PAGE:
QUESTION: I have just done a half marathon and my legs are killing me, have you any tips to help me recover?
ANSWER: Well done on your half marathon, it’s a great distance and just challenging enough without being over demanding in terms of time and commitment.
You will always post a better time in a race than you will in training, as the adrenaline rush of the day helps you run harder and faster. This puts a greater strain on the body, which will leave you tender and sore over the coming days.
The first thing to remember is that you will be generally sorer two or three days later, due to delayed onset muscle soreness kicking in. The good news is that you can reduce this by eating properly, doing stretches and recovery workouts.
Directly after your race, you need to ensure you do some simple stretches, just range of motion ones to limber up the muscles, even just 15 seconds per stretch will make a difference. You need to also look at your post race nutrition. Directly after the race, try to eat some simple sugars — fruit is perfect, or some flavoured milk. Then, for the remainder of the day, you should ensure each meal contains protein, which helps the body to recover. Normally, you should eat 1.5g |of protein per kilo body weight, but after an event you should increase it to at least 2g per |kilo body weight.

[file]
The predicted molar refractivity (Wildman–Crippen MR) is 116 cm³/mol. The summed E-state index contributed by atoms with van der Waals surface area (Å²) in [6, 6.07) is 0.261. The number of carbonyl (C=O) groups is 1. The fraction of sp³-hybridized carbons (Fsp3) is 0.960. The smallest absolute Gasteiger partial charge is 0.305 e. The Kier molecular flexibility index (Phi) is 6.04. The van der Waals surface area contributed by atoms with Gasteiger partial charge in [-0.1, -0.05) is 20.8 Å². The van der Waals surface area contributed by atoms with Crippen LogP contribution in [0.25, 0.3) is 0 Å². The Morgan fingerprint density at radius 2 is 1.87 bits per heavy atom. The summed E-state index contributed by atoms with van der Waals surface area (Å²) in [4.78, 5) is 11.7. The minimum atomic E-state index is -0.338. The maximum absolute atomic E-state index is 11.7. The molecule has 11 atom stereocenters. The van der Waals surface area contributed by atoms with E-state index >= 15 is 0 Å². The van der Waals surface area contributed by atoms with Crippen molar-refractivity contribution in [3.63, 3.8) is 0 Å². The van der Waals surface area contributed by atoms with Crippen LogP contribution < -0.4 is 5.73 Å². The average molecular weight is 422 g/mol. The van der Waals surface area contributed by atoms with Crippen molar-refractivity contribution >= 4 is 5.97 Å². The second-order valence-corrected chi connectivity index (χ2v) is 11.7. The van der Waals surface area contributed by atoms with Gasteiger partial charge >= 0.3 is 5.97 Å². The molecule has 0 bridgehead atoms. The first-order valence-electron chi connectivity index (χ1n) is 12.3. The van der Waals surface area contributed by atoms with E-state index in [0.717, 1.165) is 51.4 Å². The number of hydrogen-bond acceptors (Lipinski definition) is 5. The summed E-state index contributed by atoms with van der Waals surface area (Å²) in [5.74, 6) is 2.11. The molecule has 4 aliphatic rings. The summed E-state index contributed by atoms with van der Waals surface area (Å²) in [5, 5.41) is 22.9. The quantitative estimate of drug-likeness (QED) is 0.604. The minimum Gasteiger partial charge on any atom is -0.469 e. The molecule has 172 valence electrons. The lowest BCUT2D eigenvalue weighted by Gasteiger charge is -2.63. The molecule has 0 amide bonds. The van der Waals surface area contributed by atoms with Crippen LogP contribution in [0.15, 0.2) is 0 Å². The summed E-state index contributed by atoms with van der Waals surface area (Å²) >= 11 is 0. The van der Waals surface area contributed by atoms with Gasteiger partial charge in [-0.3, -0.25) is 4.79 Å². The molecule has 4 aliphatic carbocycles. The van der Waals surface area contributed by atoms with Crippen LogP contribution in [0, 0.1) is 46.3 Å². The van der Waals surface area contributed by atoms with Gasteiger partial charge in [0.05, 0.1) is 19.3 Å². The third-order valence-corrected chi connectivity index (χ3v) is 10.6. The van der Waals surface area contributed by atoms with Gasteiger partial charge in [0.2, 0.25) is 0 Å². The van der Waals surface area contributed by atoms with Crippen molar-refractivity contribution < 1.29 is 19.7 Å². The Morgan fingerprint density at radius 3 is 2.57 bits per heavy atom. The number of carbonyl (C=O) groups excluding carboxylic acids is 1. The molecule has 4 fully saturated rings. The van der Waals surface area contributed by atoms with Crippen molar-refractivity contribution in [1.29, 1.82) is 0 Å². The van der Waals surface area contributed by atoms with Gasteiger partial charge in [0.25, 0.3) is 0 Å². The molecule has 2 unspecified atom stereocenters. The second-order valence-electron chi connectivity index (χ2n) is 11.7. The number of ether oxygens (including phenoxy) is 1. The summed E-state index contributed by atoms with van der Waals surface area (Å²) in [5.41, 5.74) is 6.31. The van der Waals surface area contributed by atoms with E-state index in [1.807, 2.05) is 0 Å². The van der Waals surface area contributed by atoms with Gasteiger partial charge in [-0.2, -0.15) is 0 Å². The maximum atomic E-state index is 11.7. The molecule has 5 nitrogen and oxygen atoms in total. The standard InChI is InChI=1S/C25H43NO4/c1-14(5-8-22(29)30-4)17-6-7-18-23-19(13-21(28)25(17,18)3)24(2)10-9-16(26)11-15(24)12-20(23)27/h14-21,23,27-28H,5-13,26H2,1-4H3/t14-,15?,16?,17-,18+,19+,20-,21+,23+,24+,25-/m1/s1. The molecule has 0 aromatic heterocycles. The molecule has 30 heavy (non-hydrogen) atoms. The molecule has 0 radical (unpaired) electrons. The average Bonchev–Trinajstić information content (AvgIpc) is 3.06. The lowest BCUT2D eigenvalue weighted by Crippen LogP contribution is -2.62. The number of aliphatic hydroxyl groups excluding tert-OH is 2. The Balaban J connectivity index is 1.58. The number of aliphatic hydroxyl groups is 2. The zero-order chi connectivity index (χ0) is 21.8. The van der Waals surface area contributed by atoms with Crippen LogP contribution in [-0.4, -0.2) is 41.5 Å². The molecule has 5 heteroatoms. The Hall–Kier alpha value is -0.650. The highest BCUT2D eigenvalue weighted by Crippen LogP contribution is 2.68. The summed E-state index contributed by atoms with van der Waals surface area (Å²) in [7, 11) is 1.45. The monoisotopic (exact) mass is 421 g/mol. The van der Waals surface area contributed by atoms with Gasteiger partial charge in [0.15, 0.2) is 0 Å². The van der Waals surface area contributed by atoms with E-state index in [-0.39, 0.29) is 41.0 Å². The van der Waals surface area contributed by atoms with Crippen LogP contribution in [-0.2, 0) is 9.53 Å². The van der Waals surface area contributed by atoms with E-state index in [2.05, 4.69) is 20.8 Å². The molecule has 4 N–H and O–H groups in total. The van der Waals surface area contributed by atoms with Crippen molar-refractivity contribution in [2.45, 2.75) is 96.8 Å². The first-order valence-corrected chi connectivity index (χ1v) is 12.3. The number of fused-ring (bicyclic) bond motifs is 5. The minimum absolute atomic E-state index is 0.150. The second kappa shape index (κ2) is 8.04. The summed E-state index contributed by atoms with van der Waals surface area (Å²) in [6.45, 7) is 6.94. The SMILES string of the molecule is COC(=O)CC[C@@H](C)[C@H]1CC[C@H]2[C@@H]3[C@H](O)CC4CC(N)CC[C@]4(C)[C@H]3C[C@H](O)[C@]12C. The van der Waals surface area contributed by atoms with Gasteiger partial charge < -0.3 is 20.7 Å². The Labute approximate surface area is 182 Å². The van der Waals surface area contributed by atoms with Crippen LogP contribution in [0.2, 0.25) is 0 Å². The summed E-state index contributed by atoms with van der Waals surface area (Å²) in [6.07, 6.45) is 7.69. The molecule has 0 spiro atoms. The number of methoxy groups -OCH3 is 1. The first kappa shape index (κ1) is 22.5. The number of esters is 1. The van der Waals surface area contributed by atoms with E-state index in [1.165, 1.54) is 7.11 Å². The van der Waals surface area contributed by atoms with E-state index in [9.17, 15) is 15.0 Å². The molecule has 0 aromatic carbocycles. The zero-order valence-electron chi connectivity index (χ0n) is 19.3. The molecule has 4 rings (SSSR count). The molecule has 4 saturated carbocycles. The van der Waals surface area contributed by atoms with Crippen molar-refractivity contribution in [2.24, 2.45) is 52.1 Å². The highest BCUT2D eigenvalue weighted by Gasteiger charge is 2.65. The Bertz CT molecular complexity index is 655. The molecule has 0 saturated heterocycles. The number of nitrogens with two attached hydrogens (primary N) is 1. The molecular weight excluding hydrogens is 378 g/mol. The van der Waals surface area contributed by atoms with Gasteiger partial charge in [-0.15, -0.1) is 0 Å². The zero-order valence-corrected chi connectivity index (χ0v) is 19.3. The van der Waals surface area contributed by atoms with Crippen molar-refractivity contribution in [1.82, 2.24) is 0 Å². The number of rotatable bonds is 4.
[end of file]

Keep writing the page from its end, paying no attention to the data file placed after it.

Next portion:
When you get home, you have two options: a nice hot bath with Epsom salts, just lie back and let the salts sink into the skin, helping to loosen out the body. The second, more effective version, but certainly harder, is a cold bath or cold shower. Even just five minutes in a cold bath will rapidly increase your recovery — it may be tough, but it’s effective.
You wake up the next day and you’re hurting, so what should you do? Again, your basic range of motion |exercises will help, even just a small amount. You should |keep up your protein intake and then movement will seriously help too.
Recovery training is |basically a low intensity exercise that helps the body to gradually loosen without placing further strain on it.
Swimming is one of the classic exercises, as is walking or even cycling. It will possibly the the very last thing you feel like doing but, probably, the most beneficial. You should also be drinking at least three litres of water during the day, to help flush out the toxins and lactic acid from the body. By day three, the pain should have lessened and you are beginning to feel normal again.
Similar to day two, simple basic stretches, recovery workouts or rest will be beneficial. As you get fitter, you will be able to recover faster, but keep using races as part of your training plans. No matter what distance you are training for, use 5k, 10k and 21k races to increase your fitness, post personal bests and get even better results from training.